How Difficult is Engineering School?
How Hard is Engineering?
Engineering sounds like a difficult discipline if you don't have first-hand experience. It involves a higher level of math and physics than most students want to dive into.
Read on to learn about students' motivations for earning an engineering degree and what the coursework is actually like.
Engineering Degree Return on Investment (ROI)
As far as four year college degrees go a B.S. in most engineering fields has one of the best values available. Think of return on investment in education as the earning potential a degree will give you divided by the cost of getting that degree. The cost of completing a degree in a specific field doesn’t vary much at the same college so the determining factor for ROI will be the salary you earn after graduating. Since engineering is up there with finance in high average starting salaries you can see why many students choose an engineering degree for its value.
Of course this simplified metric makes two huge assumptions:
- You graduate college in 4 years with a degree
- You get a job after graduation using your engineering degree
Those two events are not a given. In fact, each has huge challenges. More than half (60%) of students who start out freshmen year seeking an engineering undergraduate degree do not graduate with one. Your chances will improve if you can find an internship while studying.
This article discusses how difficult studying engineering really is and how to decide if it's the best choice for you.
Why Studying Engineering Is So Challenging
Engineering programs try to prepare their students to enter the workforce. This requires a lot of studying and perseverance.
Is Engineering Math Hard?
Engineering students will need to learn Calculus I, II and III, differential equations and statistics. Aerospace and Electrical require a few more specialized math classes than others like Mechanical, Civil, Software and Petroleum.
The math courses are challenging but students have many resources available to help them. In general, if you were able to do well in your first Calculus class as a high-schooler then you have the skills to learn the more advanced math required for engineering in college.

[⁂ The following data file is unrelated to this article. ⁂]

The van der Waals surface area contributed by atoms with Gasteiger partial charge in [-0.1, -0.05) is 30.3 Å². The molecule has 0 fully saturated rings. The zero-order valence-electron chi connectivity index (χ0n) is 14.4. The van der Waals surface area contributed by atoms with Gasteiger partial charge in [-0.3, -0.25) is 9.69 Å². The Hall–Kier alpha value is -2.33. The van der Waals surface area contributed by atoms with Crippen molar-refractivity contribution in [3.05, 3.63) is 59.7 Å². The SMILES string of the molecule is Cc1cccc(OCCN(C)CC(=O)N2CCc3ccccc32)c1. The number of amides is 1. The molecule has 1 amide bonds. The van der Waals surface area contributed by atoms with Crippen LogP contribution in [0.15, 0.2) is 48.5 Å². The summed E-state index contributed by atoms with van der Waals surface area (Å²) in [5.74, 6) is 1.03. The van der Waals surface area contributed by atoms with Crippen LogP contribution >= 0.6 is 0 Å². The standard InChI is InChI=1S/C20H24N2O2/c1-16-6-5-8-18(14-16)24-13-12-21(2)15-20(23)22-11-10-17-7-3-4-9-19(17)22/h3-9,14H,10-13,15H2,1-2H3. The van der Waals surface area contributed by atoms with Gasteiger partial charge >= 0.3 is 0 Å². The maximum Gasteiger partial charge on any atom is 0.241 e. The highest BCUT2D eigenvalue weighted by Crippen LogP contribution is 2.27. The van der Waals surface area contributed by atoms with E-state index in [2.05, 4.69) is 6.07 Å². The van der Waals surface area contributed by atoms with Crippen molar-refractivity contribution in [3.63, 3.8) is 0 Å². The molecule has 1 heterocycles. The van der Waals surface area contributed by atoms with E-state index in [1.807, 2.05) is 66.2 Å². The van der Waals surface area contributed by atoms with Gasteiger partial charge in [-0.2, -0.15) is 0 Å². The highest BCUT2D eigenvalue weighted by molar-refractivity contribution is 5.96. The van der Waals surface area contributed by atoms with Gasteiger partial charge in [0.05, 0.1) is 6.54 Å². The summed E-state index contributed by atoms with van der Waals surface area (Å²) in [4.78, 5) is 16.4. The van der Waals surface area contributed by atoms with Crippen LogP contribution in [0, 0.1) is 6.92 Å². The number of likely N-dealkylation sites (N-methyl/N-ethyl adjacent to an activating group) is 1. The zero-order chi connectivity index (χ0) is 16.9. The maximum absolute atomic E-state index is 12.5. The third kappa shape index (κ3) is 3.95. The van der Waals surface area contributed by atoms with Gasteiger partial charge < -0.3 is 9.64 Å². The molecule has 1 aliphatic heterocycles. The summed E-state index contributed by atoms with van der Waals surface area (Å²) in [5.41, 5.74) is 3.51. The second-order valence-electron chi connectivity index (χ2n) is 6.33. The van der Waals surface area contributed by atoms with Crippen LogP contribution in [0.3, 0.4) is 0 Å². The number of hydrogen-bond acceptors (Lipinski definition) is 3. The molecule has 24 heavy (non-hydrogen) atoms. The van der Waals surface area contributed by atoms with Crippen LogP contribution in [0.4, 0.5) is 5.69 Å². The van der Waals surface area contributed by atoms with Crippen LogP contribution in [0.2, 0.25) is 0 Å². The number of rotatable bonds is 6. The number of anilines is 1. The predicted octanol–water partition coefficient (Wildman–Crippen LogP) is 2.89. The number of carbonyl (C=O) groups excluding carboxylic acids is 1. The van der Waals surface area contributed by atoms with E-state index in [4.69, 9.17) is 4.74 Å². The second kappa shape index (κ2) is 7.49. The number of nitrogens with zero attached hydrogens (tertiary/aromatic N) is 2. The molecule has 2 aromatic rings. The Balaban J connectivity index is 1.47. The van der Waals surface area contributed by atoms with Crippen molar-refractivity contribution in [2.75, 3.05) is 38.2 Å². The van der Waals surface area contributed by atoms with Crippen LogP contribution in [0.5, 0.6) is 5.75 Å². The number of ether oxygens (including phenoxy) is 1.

The problems most student face in completing a degree isn’t just the rigor of the courses. With enough tenacity and sharp study skills even a mediocre math and science student can get through engineering undergrad. The real challenge is that students have to apply that incredible work ethic to every difficult course they take.
Undergraduate students take 5-7 courses each semester. In less rigorous degrees about half of those will be easy electives. But in technical programs those “electives” are challenging courses that apply the advanced math you learned in other courses. That means there’s little room for slip ups.
In short, it’s easy to fall behind and be discouraged. A tough college program teaches you persistence and resourcefulness as much as it teaches technical skills.
How Hard is Engineering School?
No matter what degree you choose the 4 years it takes to get a Bachelor of Science in any engineering field takes discipline. Most engineering curriculum start out with the same 2 years of math, physics and economics.
The difficulty of graduating varies a bit through the different engineering fields. Each one has slightly different applications in the job market and requires different specialized courses.
Studying Mechanical Engineering